Selling tobacco products is complicated and subject to heavy regulation. These restrictions reflect public policy initiatives at all levels of government to reduce smoking. This article details how, when and in what circumstances a business can sell tobacco products.
What Government Regulates Tobacco Products?
Australia’s national, state and territory governments regulate tobacco products with the Federal Government setting the level of excise tax. State and territory governments, however, regulate the following:
- When a business can sell tobacco;
- How businesses must sell tobacco; and
- Circumstances when they must, by law, refuse sale.
States and territories also regulate where an individual can smoke in public.
You may be required to have a licence or formally notify your state or territory government that you intend to sell tobacco products. Whether you must do so depends on location. For example, in New South Wales, tobacco retailers must first notify the Director-General of the Department Of Health. In Western Australia, all tobacco retailers need a licence (and Queensland appears set to follow suit). Conversely, tobacco retailers do not need a licence or to notify the government if they wish to sell tobacco.
Businesses are typically able to sell tobacco from only one point of sale. They cannot sell single cigarettes or from a temporary or mobile structure, even if it forms part of a permanent premises. These structures include:
- Display stands
- Vans, and
A retailer cannot sell tobacco at a major sporting event or arts-related event such as Big Day Out.
Both employees and employers can face stiff penalties for selling tobacco to a person under the age of 18. As a proprietor, you should have strict policies about asking for identification and display prominently a sign indicating what types of ID you will accept. It is advisable for employers to undertake staff training regularly focused on not selling tobacco to minors, requesting ID and the legal implications of selling to anyone aged below 18. They should also ask employees to sign their attendance at the training. Training is not merely best practice. In Victoria, an employer may avoid a fine if their employee sells tobacco to a minor and they have implemented a comprehensive training regime. Every retailer must have a sign that tells customers that a minor cannot buy tobacco.
As a tobacco retailer, it is necessary to stay aware of any and all products banned from sale. The Minister for Health bans selling certain products because their taste or appearance may entice young people to smoke. In that instance, the Minister for Health bans them. For example, a strawberry or green apple flavoured product. The Minister can also withdraw other non-tobacco products that resemble tobacco from the market. State and territory agencies have up to date lists, freely available for all retailers.
Retailers are usually required to display an A3 black and white sign warning of the dangers of smoking next to the point of sale for tobacco products or near the store’s entrance. Similarly, they must have an A4 sign in the same area indicating that minors cannot buy tobacco.
Retailers are not allowed to display tobacco products. If they sell them, they must be in an unobtrusive cupboard or drawer and cannot be visible. However, stores can have an A4 sign indicating that they sell tobacco. Only duty-free shops and specialist certified tobacconists are exempt from this requirement.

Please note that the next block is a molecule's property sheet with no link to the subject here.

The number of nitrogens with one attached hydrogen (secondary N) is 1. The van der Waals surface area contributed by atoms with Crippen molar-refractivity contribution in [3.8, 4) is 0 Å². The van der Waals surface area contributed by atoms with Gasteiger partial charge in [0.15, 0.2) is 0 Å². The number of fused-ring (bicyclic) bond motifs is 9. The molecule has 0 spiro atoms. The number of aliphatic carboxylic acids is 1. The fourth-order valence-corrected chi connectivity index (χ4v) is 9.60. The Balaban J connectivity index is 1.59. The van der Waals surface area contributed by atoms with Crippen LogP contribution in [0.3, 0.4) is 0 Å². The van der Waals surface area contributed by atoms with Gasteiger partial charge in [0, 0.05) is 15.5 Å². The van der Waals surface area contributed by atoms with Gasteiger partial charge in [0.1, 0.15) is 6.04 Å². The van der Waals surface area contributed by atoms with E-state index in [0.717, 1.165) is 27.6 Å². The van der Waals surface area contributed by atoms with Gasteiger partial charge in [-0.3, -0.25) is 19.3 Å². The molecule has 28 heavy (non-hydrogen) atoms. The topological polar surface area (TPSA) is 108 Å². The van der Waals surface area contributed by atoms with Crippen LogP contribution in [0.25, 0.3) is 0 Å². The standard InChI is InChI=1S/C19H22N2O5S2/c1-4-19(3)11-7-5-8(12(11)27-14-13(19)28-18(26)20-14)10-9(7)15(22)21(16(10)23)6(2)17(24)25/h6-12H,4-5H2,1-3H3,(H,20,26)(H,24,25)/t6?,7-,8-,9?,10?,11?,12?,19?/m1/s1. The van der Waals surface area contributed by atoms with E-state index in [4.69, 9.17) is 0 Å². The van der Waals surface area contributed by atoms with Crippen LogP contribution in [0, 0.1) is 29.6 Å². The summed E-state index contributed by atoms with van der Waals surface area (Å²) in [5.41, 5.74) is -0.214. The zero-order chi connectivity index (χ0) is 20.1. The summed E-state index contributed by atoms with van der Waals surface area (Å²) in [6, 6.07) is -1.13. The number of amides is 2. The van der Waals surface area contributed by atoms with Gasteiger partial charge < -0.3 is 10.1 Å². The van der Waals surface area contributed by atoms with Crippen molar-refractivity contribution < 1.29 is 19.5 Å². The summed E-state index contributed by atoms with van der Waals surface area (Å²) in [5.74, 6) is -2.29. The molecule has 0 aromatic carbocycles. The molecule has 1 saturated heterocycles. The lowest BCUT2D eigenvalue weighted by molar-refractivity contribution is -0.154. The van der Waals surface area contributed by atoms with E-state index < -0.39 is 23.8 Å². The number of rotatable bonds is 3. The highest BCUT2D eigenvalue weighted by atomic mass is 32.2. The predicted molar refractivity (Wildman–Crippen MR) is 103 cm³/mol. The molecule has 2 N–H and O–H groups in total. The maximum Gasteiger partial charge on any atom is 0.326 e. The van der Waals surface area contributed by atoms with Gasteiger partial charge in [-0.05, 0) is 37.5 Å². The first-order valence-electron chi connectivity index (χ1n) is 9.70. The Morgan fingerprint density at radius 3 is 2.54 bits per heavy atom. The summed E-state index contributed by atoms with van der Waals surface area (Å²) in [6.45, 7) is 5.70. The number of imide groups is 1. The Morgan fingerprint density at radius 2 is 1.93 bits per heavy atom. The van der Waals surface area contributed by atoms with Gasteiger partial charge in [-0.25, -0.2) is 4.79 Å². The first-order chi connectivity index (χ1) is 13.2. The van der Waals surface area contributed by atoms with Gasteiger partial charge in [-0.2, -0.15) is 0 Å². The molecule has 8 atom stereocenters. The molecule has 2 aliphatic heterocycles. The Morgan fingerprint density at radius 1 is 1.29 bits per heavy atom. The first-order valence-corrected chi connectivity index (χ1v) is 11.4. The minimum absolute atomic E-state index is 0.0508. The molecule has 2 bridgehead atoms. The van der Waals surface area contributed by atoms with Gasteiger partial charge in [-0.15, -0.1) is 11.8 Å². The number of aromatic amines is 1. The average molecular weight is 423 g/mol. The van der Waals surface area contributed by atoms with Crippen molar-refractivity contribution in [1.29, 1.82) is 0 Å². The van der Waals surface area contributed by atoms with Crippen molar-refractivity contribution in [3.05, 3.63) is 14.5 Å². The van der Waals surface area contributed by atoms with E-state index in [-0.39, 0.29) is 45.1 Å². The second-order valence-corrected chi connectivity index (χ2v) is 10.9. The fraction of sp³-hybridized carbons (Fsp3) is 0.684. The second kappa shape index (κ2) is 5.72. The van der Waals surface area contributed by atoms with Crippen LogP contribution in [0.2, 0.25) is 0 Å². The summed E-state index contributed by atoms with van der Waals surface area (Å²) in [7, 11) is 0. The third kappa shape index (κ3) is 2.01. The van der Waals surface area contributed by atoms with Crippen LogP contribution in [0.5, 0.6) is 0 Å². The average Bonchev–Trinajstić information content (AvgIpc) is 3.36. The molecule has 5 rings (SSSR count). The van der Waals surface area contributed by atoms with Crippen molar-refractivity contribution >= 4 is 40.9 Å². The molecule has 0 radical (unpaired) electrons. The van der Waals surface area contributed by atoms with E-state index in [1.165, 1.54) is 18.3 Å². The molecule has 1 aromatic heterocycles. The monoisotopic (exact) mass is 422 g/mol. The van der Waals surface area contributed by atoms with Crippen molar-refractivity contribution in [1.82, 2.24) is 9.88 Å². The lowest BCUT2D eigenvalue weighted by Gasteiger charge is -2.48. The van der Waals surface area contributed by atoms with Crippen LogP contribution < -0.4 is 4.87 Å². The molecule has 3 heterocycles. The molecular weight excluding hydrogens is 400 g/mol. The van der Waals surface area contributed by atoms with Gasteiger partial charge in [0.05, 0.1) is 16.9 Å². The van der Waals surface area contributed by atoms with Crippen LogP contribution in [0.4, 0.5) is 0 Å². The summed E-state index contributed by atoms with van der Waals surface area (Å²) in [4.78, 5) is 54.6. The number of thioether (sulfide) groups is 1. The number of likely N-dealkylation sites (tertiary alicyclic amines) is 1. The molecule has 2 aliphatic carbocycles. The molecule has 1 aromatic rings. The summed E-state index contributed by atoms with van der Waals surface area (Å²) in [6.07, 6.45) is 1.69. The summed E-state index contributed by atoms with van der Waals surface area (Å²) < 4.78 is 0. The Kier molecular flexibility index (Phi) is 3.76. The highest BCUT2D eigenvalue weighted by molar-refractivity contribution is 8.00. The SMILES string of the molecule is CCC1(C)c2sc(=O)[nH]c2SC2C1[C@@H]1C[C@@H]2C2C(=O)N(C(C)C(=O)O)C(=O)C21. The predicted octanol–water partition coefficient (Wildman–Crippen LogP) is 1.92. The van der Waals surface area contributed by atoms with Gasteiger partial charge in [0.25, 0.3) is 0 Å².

To qualify as a certified, specialist tobacconist, a retailer must apply to the applicable state authority and receive formal certification. When a customer requests a tobacco product, be careful to open the drawer or cupboard only for as long as necessary to remove it. An undecided customer cannot peruse these products. Instead, a retailer must ask general questions of them. A retailer must repair a damaged cupboard or drawer as soon as possible.
In the interim, a retailer is legally obliged to make all reasonably practical efforts to ensure that tobacco products are not visible to the public. If the drawer or cupboard has labels or prices to guide staff, customers should not be able to read them. It is best practice to restock the products when the store is closed. If a delivery arrives during opening hours, the products must be removed from sight immediately.
Tobacco retailers can have a price board subject to particular specifications. They typically mandate how large the writing can be and require no lighting. There must be an appropriate graphic warning on the board as well (provided by the federal department of health). No retailer can advertise cigarettes. Similarly, they cannot discount them or offer them in exchange for a voucher or as part of a customer loyalty or rewards scheme.
A retailer can only place a vending machine selling tobacco products in certain areas. Precisely where depends on the type of business. For example, in Victoria bottle shops can only have a machine next to the counter. In a bar, a machine must be visible and within a certain distance of the counter. As with other products, no tobacco can be visible, and the onus is on the proprietor to have a sign warning that minors cannot buy tobacco. Price ticketing must also accord with regulations guiding size and what information is permissible to display.
Business owners must comply with their legal obligations if they are selling tobacco products. If you have any questions about when or how you can sell tobacco products, get in touch with our commercial lawyers on 1300 544 755.